One of my best students when I was teaching at Delaware School of Law, Widener University, became a consultant at Spark Compliance. I’ve seen co-workers at one company become boss/subordinates at others, only to switch places years later.

People frequently jump between in-house and vendor roles. Remember that everyone in the industry moves around and act accordingly to build relationships.

6. Add Personal Details in Outlook Contacts

Small talk is part of business culture. Conversations about people’s favorite sports teams, where they went on vacation, what their kids are doing, or what they do for fun on weekends are frequent.

One way to quickly build relationships is to make an Outlook contact for the people you want to build relationships with, and then enter details of their likes and/or family relationships into the Notes section of the contact.

Next time you talk to them, ask how their daughter’s gymnastics is going or congratulate them on the Steelers football team’s win this weekend. They’ll be made to feel special and that will make them like you even more.

7. Write down birthdays

People frequently share when it is their birthday. If it is an important contact or stakeholder, be sure to note the birthday in your Outlook or Google calendar with an annual reminder.

Like remembering a work anniversary, remembering a birthday can be a great way to tell someone you’re thinking of them.

8. Nominate someone for an award, and tell them you did it

If you know of someone who has done a great job, nominate them up for an award. Awards in the compliance field are proliferating, and those who do a great job should be recognized.

When you see a call for nominations, think about someone who would be a good fit, and nominate them. Be sure to tell them that you’ve done it. If they win, they’ll be very grateful! If they don’t, they’ll still feel great about themselves for the nomination alone.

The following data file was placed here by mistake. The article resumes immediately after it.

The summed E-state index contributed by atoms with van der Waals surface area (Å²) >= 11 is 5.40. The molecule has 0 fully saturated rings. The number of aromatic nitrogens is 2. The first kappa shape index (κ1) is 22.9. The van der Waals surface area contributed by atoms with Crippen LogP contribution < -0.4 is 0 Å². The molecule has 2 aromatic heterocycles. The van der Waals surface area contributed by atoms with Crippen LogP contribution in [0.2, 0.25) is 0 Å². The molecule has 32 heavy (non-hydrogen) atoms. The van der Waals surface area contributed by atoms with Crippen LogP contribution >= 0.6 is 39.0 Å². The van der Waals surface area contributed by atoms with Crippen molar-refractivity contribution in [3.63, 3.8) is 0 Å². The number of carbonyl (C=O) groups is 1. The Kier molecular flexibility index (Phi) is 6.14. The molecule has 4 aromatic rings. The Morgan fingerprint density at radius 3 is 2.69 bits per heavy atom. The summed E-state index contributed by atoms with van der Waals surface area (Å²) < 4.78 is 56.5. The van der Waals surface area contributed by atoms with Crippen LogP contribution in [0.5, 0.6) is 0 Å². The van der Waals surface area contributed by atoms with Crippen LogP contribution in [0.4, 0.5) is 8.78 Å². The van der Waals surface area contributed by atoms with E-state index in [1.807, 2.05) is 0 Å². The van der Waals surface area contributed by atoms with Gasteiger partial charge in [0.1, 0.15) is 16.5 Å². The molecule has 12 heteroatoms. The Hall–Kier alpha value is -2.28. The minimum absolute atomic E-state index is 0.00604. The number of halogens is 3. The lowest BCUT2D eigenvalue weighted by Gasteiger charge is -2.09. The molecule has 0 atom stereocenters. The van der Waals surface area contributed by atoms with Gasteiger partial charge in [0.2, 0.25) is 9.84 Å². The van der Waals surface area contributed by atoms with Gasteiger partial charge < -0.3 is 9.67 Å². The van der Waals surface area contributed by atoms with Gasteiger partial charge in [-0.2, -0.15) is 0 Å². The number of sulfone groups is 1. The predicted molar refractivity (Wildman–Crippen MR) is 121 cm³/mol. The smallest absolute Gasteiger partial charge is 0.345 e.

9. Schedule follow-ups

When you’ve met someone you like or who could be important in your career, schedule a follow-up in your calendar. It’s easy to meet someone you click with, but without follow-up, the relationship won’t grow.

Instead of trying to remember when you last spoke to an important contact, schedule a follow-up reminder in your calendar. A quick email or call every three or four months can keep the relationship growing.

10. Start with a minute-per-day on LinkedIn

It doesn’t take long to interact with the industry. Take the first minute after you get to work to open LinkedIn, make one comment or “like,” then shut the window.

By engaging every day, you’ll quickly develop a reputation as someone who is connected. You’re also likely to learn as people post interesting articles and share t
heir opinions.

This tiny, five-minute-per-week investment can bring your career to a whole new level and strengthen relationships with people you may never even have met in person.

How do you nurture your relationships?

Sometimes it takes distance from the day-to-day minutiae or distance from the ground to remember how important it is to nurture our networks now so when we need them, they’ll be there. By taking small steps every day, week, or quarter, you’ll get where you want to go, one minute at a time.